American Acoustical Biologist
A week’s observation of baby elephants at the Washington Park Zoo in Portland, Oregon led scientist Katy Payne to leave her 15-year study of the sounds of humpback whales to begin studying elephants.
Sitting by the elephant enclosure with a male Asian elephant on one side of a high concrete wall and a female on the other, Payne reported that while she heard no sound, she felt a disturbance of sorts. She described it as a “throbbing in the air and pressure on my chest.” With her expertise in animal sounds, Payne suspected that what she was feeling was a rumbling sound that was so low that it couldn’t be heard. She came back the next day with a special tape recorder and saw that it was picking up very low frequency sound (called infrasonic sound) that is inaudible to the human ear.
Over time, she and other researchers determined that elephants make infrasonic calls to one another from great distances. Depending on the atmosphere of the savanna at any given time, the sounds may actually travel as far as 300 km (approx 186 miles).
This provided an important answer for researchers who had long wondered how elephants separated to look for food but seemed to coordinate to re-gather their family when it is time to move on. (Elephants eat up to 500 pounds of plants a day so each animal needs to graze over a wide territory.)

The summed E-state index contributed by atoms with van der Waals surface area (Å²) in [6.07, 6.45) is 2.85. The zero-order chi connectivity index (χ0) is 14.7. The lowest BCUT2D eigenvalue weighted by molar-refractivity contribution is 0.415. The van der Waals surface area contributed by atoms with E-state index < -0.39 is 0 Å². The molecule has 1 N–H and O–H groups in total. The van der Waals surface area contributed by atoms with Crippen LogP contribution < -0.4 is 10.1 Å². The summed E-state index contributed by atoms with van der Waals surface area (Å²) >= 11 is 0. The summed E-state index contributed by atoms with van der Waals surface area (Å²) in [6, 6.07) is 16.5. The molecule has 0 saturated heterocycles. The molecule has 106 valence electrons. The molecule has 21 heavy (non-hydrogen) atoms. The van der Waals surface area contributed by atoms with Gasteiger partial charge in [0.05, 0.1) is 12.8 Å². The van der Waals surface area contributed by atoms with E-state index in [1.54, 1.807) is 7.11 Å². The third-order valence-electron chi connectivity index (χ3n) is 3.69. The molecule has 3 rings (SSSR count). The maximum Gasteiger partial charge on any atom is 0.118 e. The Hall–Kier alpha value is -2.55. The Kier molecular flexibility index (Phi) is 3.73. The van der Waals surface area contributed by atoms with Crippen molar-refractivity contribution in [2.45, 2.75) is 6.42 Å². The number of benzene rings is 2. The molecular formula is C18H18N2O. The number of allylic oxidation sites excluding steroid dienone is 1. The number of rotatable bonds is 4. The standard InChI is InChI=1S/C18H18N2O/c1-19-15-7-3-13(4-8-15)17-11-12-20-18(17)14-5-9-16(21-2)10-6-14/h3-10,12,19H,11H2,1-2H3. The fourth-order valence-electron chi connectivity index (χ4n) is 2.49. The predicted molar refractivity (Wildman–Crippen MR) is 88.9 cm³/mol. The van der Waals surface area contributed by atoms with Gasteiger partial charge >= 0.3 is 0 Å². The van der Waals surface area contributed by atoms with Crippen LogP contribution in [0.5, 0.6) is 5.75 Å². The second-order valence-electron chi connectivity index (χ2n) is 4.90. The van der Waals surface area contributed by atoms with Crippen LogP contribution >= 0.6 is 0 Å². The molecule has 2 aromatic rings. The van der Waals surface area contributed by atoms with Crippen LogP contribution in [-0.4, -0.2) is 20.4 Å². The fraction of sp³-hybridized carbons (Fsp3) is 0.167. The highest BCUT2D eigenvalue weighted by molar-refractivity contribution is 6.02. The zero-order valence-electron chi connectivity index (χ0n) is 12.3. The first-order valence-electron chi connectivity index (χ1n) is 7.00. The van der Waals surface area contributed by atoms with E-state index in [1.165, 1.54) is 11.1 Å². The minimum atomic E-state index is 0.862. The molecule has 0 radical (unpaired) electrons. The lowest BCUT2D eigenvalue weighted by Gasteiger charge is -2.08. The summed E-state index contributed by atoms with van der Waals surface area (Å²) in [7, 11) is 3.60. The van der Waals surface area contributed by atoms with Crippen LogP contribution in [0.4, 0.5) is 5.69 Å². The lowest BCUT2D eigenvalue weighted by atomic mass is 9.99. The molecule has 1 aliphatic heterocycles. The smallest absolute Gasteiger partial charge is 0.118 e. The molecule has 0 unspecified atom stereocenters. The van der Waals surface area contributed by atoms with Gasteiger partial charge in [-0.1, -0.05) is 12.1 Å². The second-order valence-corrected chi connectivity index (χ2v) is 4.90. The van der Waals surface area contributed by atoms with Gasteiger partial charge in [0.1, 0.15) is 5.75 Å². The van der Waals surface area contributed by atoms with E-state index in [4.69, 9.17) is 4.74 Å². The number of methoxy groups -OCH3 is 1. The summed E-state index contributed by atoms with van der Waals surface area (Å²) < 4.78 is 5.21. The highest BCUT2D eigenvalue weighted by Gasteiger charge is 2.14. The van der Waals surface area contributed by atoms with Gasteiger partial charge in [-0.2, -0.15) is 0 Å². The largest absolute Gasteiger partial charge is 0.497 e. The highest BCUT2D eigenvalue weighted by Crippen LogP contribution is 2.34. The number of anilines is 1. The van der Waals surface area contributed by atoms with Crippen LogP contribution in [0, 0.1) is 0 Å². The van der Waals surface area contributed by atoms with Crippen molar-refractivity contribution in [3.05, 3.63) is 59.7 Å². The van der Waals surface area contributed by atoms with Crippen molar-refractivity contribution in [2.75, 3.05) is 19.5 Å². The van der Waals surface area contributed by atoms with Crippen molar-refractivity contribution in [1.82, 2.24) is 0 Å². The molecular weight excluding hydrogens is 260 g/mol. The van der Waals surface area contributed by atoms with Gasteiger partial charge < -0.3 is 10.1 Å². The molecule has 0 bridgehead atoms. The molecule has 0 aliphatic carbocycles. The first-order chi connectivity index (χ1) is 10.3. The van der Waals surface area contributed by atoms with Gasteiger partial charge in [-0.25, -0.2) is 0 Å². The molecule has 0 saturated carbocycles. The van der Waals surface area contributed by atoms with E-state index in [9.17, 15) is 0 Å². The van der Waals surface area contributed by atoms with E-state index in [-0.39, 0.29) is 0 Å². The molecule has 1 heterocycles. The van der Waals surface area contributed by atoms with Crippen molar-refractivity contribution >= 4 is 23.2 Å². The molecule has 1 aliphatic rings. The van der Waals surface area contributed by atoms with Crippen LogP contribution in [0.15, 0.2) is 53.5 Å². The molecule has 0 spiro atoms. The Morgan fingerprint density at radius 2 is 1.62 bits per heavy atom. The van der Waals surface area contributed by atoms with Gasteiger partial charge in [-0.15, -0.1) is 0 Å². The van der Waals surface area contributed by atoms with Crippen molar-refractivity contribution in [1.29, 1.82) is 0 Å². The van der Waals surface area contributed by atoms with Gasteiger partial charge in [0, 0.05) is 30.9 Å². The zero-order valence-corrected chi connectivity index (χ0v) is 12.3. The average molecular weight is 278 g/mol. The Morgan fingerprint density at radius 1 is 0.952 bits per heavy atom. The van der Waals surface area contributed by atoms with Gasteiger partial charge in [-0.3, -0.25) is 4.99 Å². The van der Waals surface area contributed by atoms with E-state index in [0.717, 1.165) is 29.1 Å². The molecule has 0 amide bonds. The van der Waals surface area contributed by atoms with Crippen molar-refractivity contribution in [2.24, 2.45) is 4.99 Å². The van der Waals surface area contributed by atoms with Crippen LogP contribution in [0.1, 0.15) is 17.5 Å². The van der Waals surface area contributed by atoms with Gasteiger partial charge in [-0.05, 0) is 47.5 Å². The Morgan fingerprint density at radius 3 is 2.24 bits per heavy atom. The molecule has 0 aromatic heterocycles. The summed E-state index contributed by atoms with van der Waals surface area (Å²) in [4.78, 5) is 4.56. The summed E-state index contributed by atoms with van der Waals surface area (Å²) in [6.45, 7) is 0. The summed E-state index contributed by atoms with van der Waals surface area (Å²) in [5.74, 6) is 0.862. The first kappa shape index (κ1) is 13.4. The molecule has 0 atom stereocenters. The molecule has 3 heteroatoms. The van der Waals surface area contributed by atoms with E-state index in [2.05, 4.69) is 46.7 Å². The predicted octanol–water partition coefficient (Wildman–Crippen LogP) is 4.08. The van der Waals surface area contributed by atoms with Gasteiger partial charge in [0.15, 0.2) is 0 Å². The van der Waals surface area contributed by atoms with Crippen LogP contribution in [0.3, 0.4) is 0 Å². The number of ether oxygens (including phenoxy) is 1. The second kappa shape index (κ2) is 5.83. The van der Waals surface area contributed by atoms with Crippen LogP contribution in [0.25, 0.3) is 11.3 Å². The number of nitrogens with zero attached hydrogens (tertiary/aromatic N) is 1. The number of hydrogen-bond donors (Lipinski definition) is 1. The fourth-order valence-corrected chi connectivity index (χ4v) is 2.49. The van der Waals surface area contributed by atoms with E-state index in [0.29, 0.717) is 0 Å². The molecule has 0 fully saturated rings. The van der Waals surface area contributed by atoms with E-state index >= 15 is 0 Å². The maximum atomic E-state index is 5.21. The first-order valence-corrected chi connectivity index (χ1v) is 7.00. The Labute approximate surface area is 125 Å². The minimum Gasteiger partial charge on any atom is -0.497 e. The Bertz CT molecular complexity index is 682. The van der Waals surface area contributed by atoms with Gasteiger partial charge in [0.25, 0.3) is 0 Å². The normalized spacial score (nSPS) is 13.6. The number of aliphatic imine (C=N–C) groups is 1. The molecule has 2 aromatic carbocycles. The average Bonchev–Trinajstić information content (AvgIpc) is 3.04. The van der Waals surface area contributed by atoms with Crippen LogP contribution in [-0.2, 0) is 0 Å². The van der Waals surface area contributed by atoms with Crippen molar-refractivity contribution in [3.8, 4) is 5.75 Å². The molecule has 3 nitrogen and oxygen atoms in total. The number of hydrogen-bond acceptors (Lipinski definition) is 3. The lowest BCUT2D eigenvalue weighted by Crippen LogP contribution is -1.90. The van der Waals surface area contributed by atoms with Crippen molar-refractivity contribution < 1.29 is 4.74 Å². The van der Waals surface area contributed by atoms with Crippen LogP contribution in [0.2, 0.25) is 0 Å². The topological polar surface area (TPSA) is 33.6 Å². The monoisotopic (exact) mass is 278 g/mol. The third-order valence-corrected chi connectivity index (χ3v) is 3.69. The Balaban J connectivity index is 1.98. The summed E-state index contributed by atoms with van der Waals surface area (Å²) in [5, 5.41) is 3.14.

Since this discovery, she began recording elephant sounds in Africa and in America and she formed a not-for-profit group the Elephant Listening Project that is attached to Cornell University. She has been organizing her research into elephant sounds in such a way that researchers will have a dictionary of sorts to better understand elephant communication. The project also keeps track of the size of the elephant population as well as variations in behavior.
As a result of Payne’s discovery, other researchers have investigated other species to see if they, too, have hidden methods of communication. It has been determined that both crocodiles and hippopotami also use sound below the audible range.
Payne is no longer the primary supervisor of the Elephant Listening Project, but she continues to write and lecture about animal communication and is still connected with the Bioacoustics Research Program at the Laboratory of Ornithology at Cornell University. (The Laboratory of Ornithology is the department home for the study of bird and animal sounds.)